7 essential tools for dabbing cannabis

7 essential tools for dabbing cannabis
Luke Sholl

Dabbing is a great way to enjoy cannabis wax, shatter, or budder, but it's not as straightforward as regular smoking or vaping. While the process is relatively simple, you'll need some essential tools to get things going. We'll tell you about each of them in detail so you can enjoy your dabs to the fullest.

There are few ways of getting high that are more fun (and efficient) than taking dabs. Every part of the process feels like a science experiment, mainly because there are some cool-looking tools involved. Thankfully, there aren’t too many, and they aren’t too complicated to understand, either. To make sure you don’t get tripped up, we’ll walk you through each tool you’ll need to start dabbing to your heart's content.


In total, there are seven essential tools and accessories you’ll need to take dabs. Some are more important than others, but we think anyone taking dabs regularly should ensure they have all seven.


Of course, you won’t be able to do any sort of dabbing without a dab rig. That, essentially, is a small bong that’s specifically designed for inhaling wax/shatter/budder. There’s far less water at the base, and the internal workings are slightly different, but it’s the same sort of mechanism.

Despite their similarities, however, you shouldn’t use a bong as a dab rig, nor should you use a dab rig to smoke bud. Beside the differing mechanisms, concentrates and flower offer distinct flavours that are less pleasant when mixed together.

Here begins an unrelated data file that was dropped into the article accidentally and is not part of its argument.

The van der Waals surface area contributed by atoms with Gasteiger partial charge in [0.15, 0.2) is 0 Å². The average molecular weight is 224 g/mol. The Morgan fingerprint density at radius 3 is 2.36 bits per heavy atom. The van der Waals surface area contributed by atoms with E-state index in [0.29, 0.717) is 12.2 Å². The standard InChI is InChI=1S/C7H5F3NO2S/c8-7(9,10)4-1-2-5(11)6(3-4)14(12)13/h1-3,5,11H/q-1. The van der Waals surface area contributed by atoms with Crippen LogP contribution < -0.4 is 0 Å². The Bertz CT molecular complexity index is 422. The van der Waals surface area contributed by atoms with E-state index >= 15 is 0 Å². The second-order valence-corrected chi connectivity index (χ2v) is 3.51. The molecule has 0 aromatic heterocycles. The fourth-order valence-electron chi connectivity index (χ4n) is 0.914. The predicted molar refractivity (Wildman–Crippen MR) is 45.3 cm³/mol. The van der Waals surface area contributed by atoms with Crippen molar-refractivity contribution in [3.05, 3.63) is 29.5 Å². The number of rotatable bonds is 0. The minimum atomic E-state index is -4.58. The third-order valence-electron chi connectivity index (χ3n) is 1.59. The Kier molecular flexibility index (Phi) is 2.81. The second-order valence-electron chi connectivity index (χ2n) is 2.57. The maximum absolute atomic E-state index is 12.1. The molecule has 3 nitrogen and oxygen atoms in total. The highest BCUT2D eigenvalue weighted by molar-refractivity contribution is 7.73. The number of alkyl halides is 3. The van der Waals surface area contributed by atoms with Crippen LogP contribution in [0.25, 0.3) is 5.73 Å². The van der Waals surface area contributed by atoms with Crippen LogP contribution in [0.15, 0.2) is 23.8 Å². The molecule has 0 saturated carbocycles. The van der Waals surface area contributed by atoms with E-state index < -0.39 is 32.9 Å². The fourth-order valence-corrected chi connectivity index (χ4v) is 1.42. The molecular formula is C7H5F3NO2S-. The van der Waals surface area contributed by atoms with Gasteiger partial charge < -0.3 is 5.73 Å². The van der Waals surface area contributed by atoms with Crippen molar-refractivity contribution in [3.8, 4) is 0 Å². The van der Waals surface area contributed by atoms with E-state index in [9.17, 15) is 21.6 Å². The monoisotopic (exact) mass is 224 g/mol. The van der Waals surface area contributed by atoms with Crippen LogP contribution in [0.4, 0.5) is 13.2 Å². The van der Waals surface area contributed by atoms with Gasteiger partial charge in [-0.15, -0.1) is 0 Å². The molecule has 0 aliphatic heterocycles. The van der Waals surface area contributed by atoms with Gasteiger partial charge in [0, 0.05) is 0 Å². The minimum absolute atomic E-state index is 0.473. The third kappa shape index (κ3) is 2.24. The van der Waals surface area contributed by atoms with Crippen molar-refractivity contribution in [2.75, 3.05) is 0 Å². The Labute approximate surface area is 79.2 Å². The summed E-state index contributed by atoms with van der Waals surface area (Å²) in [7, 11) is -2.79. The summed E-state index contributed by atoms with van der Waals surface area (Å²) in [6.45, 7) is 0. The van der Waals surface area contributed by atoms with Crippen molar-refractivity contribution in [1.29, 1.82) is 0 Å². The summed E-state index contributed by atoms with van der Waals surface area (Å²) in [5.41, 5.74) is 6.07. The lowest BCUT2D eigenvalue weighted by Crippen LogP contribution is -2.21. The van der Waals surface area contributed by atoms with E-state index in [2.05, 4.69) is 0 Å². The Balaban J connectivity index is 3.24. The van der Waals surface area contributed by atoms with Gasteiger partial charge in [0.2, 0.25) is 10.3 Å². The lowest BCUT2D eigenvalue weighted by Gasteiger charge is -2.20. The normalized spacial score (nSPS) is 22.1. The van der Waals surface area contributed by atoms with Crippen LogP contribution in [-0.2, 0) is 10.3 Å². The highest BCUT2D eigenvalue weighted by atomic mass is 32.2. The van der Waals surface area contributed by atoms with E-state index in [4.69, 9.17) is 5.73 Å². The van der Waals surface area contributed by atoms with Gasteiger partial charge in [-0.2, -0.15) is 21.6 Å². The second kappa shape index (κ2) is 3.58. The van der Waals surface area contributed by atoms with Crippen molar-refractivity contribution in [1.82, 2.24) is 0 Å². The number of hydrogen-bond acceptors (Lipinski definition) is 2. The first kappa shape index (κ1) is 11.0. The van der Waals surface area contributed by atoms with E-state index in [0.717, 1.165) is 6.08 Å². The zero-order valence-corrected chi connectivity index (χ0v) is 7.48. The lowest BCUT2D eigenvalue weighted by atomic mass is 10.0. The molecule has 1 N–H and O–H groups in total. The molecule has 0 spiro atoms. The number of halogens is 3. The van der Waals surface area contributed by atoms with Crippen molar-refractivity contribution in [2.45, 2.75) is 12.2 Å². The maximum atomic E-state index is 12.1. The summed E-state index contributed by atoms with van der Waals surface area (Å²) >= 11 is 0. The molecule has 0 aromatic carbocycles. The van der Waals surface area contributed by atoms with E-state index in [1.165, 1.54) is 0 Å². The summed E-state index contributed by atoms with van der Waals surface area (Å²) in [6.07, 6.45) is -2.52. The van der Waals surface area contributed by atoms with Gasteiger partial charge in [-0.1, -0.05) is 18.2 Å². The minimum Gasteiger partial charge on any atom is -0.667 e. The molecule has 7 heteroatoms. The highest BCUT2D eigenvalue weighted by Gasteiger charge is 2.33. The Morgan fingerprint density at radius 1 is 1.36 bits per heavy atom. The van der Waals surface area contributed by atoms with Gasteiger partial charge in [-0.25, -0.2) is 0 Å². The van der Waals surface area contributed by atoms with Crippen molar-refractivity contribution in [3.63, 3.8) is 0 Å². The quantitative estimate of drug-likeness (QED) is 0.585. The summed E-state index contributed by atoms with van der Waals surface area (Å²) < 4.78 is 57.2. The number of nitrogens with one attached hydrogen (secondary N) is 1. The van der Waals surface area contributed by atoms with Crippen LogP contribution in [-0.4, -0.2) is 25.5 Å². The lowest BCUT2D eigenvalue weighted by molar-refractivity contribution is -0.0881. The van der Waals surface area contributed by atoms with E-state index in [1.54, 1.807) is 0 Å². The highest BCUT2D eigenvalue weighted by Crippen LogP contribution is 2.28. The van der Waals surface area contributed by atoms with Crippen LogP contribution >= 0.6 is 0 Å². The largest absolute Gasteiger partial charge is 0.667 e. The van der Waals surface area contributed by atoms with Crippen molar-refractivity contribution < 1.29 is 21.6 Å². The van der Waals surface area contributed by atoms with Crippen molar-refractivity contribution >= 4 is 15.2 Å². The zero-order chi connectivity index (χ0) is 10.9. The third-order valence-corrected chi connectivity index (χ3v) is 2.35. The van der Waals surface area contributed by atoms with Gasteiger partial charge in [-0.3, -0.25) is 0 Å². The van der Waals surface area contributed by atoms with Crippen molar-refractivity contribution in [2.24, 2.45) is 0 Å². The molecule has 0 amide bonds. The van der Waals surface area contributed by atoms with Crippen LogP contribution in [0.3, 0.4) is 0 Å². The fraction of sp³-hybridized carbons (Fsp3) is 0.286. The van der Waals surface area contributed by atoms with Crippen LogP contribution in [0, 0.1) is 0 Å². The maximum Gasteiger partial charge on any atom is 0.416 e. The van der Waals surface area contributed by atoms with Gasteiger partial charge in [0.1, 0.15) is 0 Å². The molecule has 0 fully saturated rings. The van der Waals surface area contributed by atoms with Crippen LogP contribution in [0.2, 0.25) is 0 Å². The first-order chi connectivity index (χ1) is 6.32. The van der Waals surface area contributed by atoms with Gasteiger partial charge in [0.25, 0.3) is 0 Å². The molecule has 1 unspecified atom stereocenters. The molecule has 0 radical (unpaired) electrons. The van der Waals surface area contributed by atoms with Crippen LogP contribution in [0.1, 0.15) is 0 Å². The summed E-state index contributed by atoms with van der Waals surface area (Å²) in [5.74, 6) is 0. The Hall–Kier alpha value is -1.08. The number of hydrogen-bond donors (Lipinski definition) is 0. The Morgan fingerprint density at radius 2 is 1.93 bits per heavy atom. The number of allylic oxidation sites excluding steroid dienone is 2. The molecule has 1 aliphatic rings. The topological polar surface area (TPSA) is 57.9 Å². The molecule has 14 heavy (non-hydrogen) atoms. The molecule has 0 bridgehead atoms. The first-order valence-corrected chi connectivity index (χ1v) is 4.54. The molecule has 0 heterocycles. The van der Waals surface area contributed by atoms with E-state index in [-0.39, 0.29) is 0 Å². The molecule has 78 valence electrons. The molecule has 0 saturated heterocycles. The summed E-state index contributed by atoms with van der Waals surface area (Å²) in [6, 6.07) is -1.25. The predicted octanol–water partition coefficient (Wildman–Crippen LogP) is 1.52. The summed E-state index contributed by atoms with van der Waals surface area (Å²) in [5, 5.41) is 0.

An oil or dab rig

Price-wise, dab rigs don’t break the bank much more than the average bong. There are also cheap silicone options available, but we wouldn’t personally recommend them for first-timers. You could find some decent-quality glass for around €60, or even less if you know where to look, but the higher-quality options will run you €100–150+.

If you get the right one, however, it could last you years, so it’s worth the initial investment. If you can’t afford that, cheaper glass rigs can last almost as long when properly cared for.


Every bit as necessary as the rig itself, you’ll need to have a nail (also known as a banger) to heat up and drop your dabs in. With an open top to allow you to insert what you’re dabbing, it has the same general mechanism as a traditional bowl. The opening that leads to the air path, however, is on the side—or protruding up from the middle—rather than on the bottom.

The other key difference between a bowl and a nail/banger lies in how heat is applied to the flower/concentrate placed inside. With a bong, you apply a flame directly to the flower in the bowl, not the bowl itself.

With a dab rig, however, you’ll apply a torch flame to the bottom of the nail, waiting for the bowl to get red-hot (then cool slightly) before dropping the dab in.

You have some options when it comes to materials, as we’ll discuss below, but we personally recommend a main nail made of quartz. It allows for the most flavourful dabs, you can heat it up quickly, and it’s very affordable! You won’t pay more than €15–20 for a decent quartz nail.

A nail for dabbing